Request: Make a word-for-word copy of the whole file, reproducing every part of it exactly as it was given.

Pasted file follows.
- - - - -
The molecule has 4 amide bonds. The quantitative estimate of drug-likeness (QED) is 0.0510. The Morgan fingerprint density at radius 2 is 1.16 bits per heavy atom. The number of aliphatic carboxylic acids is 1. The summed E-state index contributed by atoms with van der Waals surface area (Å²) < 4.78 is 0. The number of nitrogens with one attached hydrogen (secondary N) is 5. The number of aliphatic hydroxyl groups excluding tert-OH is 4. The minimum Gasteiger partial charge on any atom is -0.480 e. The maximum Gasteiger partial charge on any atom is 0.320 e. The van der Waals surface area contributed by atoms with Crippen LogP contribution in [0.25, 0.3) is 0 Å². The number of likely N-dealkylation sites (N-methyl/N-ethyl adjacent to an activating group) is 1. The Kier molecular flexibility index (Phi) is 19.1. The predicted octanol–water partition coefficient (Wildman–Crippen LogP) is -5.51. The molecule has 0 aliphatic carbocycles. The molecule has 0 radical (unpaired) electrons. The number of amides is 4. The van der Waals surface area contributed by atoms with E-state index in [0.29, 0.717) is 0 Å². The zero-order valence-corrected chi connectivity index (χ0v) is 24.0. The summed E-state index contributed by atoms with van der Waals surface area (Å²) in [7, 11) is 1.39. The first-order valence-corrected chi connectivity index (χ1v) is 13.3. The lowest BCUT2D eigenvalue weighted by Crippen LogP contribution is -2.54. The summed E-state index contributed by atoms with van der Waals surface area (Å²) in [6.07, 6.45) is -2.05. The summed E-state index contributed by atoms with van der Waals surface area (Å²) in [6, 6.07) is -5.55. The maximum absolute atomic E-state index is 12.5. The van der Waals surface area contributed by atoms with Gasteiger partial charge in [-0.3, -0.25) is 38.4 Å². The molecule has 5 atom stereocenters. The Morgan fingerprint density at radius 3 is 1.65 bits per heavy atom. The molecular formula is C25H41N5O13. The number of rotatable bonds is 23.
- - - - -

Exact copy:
The molecule has 4 amide bonds. The quantitative estimate of drug-likeness (QED) is 0.0510. The Morgan fingerprint density at radius 2 is 1.16 bits per heavy atom. The number of aliphatic carboxylic acids is 1. The summed E-state index contributed by atoms with van der Waals surface area (Å²) < 4.78 is 0. The number of nitrogens with one attached hydrogen (secondary N) is 5. The number of aliphatic hydroxyl groups excluding tert-OH is 4. The minimum Gasteiger partial charge on any atom is -0.480 e. The maximum Gasteiger partial charge on any atom is 0.320 e. The van der Waals surface area contributed by atoms with Crippen LogP contribution in [0.25, 0.3) is 0 Å². The number of likely N-dealkylation sites (N-methyl/N-ethyl adjacent to an activating group) is 1. The Kier molecular flexibility index (Phi) is 19.1. The predicted octanol–water partition coefficient (Wildman–Crippen LogP) is -5.51. The molecule has 0 aliphatic carbocycles. The molecule has 0 radical (unpaired) electrons. The number of amides is 4. The van der Waals surface area contributed by atoms with E-state index in [0.29, 0.717) is 0 Å². The zero-order valence-corrected chi connectivity index (χ0v) is 24.0. The summed E-state index contributed by atoms with van der Waals surface area (Å²) in [7, 11) is 1.39. The first-order valence-corrected chi connectivity index (χ1v) is 13.3. The lowest BCUT2D eigenvalue weighted by Crippen LogP contribution is -2.54. The summed E-state index contributed by atoms with van der Waals surface area (Å²) in [6.07, 6.45) is -2.05. The summed E-state index contributed by atoms with van der Waals surface area (Å²) in [6, 6.07) is -5.55. The maximum absolute atomic E-state index is 12.5. The van der Waals surface area contributed by atoms with Gasteiger partial charge in [-0.3, -0.25) is 38.4 Å². The molecule has 5 atom stereocenters. The Morgan fingerprint density at radius 3 is 1.65 bits per heavy atom. The molecular formula is C25H41N5O13. The number of rotatable bonds is 23.